On November 3, 2022, Pennsylvania Attorney General (and Governor-Elect) Josh Shapiro announced that his office had filed a lawsuit in the U.S. District Court for the Western District of Pennsylvania against New York-based Fluent, Inc.—a lead generator that connects companies to potential new customers through the consumers’ harvested personal data—and its subsidiaries for their role in allegedly assisting and facilitating the making of hundreds of thousands of unwanted telemarketing calls to Pennsylvania consumers.
The lawsuit alleges that Fluent collected the personal data of Pennsylvania consumers through a series of promotional offerings on websites and thereafter sold that information to sellers and telemarketing companies (“Marketing Partners”). According to the complaint, from 2018 to 2021, more than 4.2 million Pennsylvania consumers provided their information on one of Fluent’s websites. Fluent drew the attention of the Pennsylvania Attorney General when it agreed to pay a $3.7 million civil penalty to the New York Attorney General in May 2021 relating to allegations that it supplied millions of fake public comments in opposition to proposed net neutrality rules.
The lawsuit alleges that by obtaining and selling telemarketing leads to the Marketing Partners, Fluent “provided substantial assistance or support to sellers and telemarketers” and that as result of Fluent’s substantial assistance, the Marketing Partners made telemarketing calls, including robocalls, to Pennsylvania telephone numbers or consumers without the consumer consent required by the federal Telemarketing Sales Rule (“TSR”). The lawsuit further alleges that (1) the illegal calls would not have been made by the Marketing Partners but for Fluent’s substantial assistance or support; (2) Fluent knew or consciously avoided knowing that the Marketing Partners were engaged in practices that violated the TSR; (3) Fluent’s acts and practices constitute deceptive telemarketing acts or practices in violation of the TSR; (4) a TSR violation constitutes a violation of the Pennsylvania Telemarketer Registration Act and, by extension, a violation of the Pennsylvania Consumer Protection Law (“CPL”); and (5) such acts and practices constitute unfair methods of competition and/or unfair or deceptive acts or practices in violation of the CPL.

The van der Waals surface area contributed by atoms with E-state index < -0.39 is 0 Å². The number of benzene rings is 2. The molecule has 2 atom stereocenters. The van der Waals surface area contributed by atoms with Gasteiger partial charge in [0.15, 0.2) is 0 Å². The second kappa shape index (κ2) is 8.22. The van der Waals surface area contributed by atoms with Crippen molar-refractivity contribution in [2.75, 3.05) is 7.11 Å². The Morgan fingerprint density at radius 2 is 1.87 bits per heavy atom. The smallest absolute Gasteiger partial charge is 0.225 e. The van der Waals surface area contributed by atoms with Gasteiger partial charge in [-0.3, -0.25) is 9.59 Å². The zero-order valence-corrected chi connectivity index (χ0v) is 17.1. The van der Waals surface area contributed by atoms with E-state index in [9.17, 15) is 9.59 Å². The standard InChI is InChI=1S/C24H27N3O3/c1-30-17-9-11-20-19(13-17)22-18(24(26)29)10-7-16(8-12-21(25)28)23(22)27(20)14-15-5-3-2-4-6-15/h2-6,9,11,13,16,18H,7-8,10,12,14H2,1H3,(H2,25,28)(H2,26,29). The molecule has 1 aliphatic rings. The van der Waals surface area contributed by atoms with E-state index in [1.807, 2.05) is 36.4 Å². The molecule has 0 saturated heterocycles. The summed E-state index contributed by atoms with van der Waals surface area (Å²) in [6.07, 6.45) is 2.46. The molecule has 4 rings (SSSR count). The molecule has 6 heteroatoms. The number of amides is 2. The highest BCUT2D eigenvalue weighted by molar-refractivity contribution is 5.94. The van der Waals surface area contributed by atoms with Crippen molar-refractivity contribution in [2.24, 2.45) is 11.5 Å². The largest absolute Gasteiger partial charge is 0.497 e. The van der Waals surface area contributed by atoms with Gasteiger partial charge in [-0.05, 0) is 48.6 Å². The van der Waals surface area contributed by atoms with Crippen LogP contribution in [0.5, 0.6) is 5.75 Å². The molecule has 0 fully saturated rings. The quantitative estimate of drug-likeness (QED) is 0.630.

The lawsuit also includes a separate count alleging that Fluent violated the CPL by engaging in deceptive and misleading business practices in connection with its lead-generating practices, such as promises of free gifts to lure consumers to provide their contact information.
The lawsuit seeks a permanent injunction, civil penalties, and other equitable relief under the Telemarketing and Consumer Fraud and Abuse Prevention Act, 15 U.S.C. §§ 6101-6108, Pennsylvania’s Unfair Trade Practices and Consumer Protection Law, 73 P.S. § 201-1, et seq., Pennsylvania’s Telemarketer Registration Act, 73 P.S. § 2241, et seq., and the Federal Trade Commission’s Telemarketing Sales Rule, 16 C.F.R. Part 310.
A critical allegation in the complaint that is the basis for the alleged TSR violations is the absence of valid consumer consent for the telemarketing calls made by the Marketing Partners. According to the complaint, Fluent’s websites contained a fine print, obscured disclosure that consumers were providing consent to be contacted by the Marketing Partners and such disclosure did not satisfy TSR consent requirements. As a result, the enforcement action should serve as a warning to both lead generators and lead buyers of the need to consult with counsel to ensure that consent for telemarketing calls is obtained in compliance with TSR requirements.